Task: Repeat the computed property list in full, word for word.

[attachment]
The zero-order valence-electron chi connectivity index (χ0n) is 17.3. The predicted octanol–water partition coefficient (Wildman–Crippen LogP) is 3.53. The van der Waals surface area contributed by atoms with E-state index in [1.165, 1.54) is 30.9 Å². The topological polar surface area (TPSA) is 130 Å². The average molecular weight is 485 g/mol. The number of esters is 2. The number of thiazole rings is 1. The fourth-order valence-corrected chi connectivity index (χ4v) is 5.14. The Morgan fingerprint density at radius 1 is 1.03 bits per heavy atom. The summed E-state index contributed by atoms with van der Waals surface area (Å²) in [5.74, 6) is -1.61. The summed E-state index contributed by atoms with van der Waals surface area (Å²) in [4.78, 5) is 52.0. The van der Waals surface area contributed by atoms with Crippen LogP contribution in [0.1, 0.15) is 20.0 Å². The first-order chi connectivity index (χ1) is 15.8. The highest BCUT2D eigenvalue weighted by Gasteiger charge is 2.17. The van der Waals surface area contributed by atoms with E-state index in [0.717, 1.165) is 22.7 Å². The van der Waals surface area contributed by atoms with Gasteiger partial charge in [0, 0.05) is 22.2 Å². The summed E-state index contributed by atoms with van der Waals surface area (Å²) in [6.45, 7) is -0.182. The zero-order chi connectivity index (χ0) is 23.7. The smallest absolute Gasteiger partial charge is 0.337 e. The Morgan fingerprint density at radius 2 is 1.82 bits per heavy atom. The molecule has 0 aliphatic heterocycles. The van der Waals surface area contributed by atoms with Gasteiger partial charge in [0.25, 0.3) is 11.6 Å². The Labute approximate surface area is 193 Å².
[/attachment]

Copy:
The zero-order valence-electron chi connectivity index (χ0n) is 17.3. The predicted octanol–water partition coefficient (Wildman–Crippen LogP) is 3.53. The van der Waals surface area contributed by atoms with E-state index in [1.165, 1.54) is 30.9 Å². The topological polar surface area (TPSA) is 130 Å². The average molecular weight is 485 g/mol. The number of esters is 2. The number of thiazole rings is 1. The fourth-order valence-corrected chi connectivity index (χ4v) is 5.14. The Morgan fingerprint density at radius 1 is 1.03 bits per heavy atom. The summed E-state index contributed by atoms with van der Waals surface area (Å²) in [5.74, 6) is -1.61. The summed E-state index contributed by atoms with van der Waals surface area (Å²) in [4.78, 5) is 52.0. The van der Waals surface area contributed by atoms with Crippen LogP contribution in [0.1, 0.15) is 20.0 Å². The first-order chi connectivity index (χ1) is 15.8. The highest BCUT2D eigenvalue weighted by Gasteiger charge is 2.17. The van der Waals surface area contributed by atoms with E-state index in [0.717, 1.165) is 22.7 Å². The van der Waals surface area contributed by atoms with Gasteiger partial charge in [0, 0.05) is 22.2 Å². The summed E-state index contributed by atoms with van der Waals surface area (Å²) in [6.45, 7) is -0.182. The zero-order chi connectivity index (χ0) is 23.7. The smallest absolute Gasteiger partial charge is 0.337 e. The Morgan fingerprint density at radius 2 is 1.82 bits per heavy atom. The molecule has 0 aliphatic heterocycles. The van der Waals surface area contributed by atoms with Gasteiger partial charge in [0.25, 0.3) is 11.6 Å². The Labute approximate surface area is 193 Å².